for their wants, it would be better that the gallant fellows who in Virginia and the west have toiled for long months amid privation and danger should be allowed to return to taste the endearments of home, and the these men should take their places.
The necessity for troops is so pressing that the full extent of this call will be required,and in the future calls that will have to made to meet the deficit arising from the large list of exempts and furloughed men, the burden will heavily upon the class who are willing to serve the country. It is but just to them that every citizen to do duty should be subject to the draft, and,if drafted, placed in the field. The large number of them who will necessarily be exempt, as well as the number of discharged and disabled soldiers, will surely supply the actual necessities of the country; and I trust that no mistaken idea of humanity or regard for the feelings of those who have thus far known but little of troubles incident to war will dictate a policy which will allow so many to escape service.
There are but few soldiers' families but would prefer to provide for themselves,that those who have till now enjoyed the comforts of home may share the dangers of their brethren in the field; and when such patriotism is exhibited, the county courts should themselves see that their wants are supplied.
I am instructed by Lieutenant-General Smith to make speedy arrangements for the concentration of the available forces of the State at Nacogdoches. The State troops will be ordered to repair to that place as soon as their organization is complete. A through cavalry officer, Brigadier-General Gano, from the army of General Morgan, has been assigned to the organization of that arm of service in the State troops, and I expect to place all the departments in as competent hands. Orders have been issued from the concentration of supplies there,and every means will be adopted to bring to bear all the resources at my command to make them efficient. No one can be more impressed with your genuine patriotism than myself, and I am convinced that you humanity is equal to your patriotism, I feeling it my duty to guard you against yielding to the dictates of the latter when the result would be disastrous to the country --- defense of the country, it is my promise to know the danger [sic]. I rely much upon your efforts, knowing that the earnest desires is to further any measures intended to avert it. With an army in the field calculated by its numbers to make the enemy cautious how they invade us, we may escape invasion altogether this year. Without such an army, our very weakness will invite attack.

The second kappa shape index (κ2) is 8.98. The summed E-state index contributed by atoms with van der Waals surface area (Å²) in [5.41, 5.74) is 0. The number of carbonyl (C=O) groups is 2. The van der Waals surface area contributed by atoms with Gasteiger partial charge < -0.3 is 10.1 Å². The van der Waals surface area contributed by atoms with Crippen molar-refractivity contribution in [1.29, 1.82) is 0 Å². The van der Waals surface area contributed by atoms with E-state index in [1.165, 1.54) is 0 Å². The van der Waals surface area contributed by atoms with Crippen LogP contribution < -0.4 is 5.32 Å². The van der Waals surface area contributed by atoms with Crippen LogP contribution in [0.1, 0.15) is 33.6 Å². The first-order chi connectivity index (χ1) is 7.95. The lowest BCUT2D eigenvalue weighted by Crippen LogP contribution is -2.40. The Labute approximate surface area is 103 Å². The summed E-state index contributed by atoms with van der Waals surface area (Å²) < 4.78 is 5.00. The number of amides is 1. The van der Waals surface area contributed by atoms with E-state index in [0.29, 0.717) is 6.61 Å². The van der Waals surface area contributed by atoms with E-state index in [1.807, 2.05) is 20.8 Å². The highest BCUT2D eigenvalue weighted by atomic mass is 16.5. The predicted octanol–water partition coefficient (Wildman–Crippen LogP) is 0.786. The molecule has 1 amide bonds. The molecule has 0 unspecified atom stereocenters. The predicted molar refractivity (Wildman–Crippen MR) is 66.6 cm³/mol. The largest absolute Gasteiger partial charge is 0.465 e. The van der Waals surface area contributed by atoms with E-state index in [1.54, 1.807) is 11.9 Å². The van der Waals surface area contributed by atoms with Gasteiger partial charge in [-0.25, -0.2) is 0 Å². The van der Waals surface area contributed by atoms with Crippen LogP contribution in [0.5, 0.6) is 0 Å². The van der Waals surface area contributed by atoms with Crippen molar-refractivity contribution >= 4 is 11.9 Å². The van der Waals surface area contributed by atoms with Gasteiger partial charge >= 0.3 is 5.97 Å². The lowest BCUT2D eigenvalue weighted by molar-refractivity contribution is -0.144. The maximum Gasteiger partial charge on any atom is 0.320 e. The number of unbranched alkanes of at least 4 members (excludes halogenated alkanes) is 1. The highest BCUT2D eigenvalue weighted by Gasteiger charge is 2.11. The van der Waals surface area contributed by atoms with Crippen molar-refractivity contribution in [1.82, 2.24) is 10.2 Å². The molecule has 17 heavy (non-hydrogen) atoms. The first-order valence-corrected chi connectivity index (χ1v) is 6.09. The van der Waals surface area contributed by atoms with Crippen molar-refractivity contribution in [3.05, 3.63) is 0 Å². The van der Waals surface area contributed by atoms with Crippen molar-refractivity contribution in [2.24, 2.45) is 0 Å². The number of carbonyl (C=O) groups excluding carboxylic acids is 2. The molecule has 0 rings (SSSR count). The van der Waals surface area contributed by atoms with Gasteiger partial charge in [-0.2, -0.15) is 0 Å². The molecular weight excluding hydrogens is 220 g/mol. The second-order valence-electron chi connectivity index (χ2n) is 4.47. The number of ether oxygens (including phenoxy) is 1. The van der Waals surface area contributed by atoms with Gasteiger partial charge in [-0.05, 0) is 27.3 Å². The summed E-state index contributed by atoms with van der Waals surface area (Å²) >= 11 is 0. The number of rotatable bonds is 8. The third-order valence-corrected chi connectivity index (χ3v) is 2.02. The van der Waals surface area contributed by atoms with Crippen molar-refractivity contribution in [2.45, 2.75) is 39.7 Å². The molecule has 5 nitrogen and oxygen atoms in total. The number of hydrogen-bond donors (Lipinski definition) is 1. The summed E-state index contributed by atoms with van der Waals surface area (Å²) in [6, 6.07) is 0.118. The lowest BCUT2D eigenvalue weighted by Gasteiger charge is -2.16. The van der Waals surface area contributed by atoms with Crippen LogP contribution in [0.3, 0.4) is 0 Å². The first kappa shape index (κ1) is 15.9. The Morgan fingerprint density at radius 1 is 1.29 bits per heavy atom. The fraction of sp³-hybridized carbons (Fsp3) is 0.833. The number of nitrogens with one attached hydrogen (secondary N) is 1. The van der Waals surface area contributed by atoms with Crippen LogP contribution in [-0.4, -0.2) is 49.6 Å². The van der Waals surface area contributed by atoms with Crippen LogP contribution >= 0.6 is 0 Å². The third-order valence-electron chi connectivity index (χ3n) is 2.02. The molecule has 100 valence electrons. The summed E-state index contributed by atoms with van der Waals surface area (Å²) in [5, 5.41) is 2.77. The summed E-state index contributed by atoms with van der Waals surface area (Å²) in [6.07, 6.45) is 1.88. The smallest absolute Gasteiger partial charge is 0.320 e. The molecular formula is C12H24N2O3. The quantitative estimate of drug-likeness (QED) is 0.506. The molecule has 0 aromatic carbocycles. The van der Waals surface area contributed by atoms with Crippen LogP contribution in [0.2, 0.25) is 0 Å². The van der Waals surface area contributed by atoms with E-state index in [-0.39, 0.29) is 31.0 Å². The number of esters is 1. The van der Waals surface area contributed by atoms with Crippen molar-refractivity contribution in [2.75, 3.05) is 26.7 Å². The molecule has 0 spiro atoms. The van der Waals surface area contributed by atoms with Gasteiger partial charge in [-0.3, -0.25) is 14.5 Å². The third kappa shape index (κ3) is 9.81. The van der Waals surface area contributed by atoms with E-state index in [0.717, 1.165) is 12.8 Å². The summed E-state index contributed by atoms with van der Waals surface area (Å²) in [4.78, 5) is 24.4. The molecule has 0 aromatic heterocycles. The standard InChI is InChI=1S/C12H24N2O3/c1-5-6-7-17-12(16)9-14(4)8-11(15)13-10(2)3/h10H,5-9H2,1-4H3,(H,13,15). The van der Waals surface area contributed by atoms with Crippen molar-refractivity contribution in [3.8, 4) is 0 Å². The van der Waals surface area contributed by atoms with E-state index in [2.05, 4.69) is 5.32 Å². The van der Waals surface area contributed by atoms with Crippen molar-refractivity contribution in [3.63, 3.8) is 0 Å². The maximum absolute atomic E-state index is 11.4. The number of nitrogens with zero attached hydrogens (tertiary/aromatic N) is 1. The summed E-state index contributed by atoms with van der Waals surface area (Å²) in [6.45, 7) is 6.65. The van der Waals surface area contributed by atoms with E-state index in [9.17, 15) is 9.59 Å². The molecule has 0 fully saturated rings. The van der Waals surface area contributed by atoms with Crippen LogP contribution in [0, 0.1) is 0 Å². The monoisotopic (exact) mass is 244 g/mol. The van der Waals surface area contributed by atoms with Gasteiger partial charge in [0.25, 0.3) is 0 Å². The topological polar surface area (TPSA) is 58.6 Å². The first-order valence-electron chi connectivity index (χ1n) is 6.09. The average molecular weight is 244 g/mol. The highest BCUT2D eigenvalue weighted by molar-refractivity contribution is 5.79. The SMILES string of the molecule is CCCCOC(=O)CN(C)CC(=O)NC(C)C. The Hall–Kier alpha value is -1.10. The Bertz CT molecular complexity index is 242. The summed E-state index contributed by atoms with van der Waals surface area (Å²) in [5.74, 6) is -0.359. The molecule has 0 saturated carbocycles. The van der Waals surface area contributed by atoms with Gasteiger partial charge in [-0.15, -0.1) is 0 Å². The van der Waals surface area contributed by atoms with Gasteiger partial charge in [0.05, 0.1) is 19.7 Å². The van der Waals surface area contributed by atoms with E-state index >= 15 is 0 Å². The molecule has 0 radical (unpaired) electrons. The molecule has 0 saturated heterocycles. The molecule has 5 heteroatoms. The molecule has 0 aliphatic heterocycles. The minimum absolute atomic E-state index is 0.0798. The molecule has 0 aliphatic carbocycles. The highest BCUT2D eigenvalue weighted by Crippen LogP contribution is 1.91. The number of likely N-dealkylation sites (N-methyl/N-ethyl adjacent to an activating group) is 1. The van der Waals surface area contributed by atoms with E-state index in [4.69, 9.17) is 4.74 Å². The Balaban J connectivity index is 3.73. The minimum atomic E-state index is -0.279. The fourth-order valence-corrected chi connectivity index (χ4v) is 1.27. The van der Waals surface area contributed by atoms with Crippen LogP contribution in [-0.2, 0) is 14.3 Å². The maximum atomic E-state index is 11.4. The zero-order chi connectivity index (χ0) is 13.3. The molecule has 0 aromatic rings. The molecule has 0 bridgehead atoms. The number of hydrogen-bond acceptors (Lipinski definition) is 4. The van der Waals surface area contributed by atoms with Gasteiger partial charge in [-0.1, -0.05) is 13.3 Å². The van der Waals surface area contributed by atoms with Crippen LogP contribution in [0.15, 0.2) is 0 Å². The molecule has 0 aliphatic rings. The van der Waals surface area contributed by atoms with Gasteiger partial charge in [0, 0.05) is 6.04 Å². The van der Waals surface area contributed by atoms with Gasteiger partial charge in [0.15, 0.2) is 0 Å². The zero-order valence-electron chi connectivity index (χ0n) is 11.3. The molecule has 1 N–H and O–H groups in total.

I have the honor to be, Your Excellency's obedient servant,
J. BANKHEAD MAGRUDER,
Major-General, Commanding, &c.
HDQRS. DEPARTMENT OF TEXAS, NEW MEXICO, &C., Near Millican, July 30, 1863.
Major A. G. DICKINSON,
A. A. G.,and Comdr.of Post. San Antonio:
SIR: I am instructed by Major-General Magruder to revoke all orders given you in regard to the impressment of cotton.
The general directs, however, that you take at once the necessary steps to take, strictly in accordance with the law, the assessment of 8 per cent. of cotton, when assessed, you will hold this for the Government.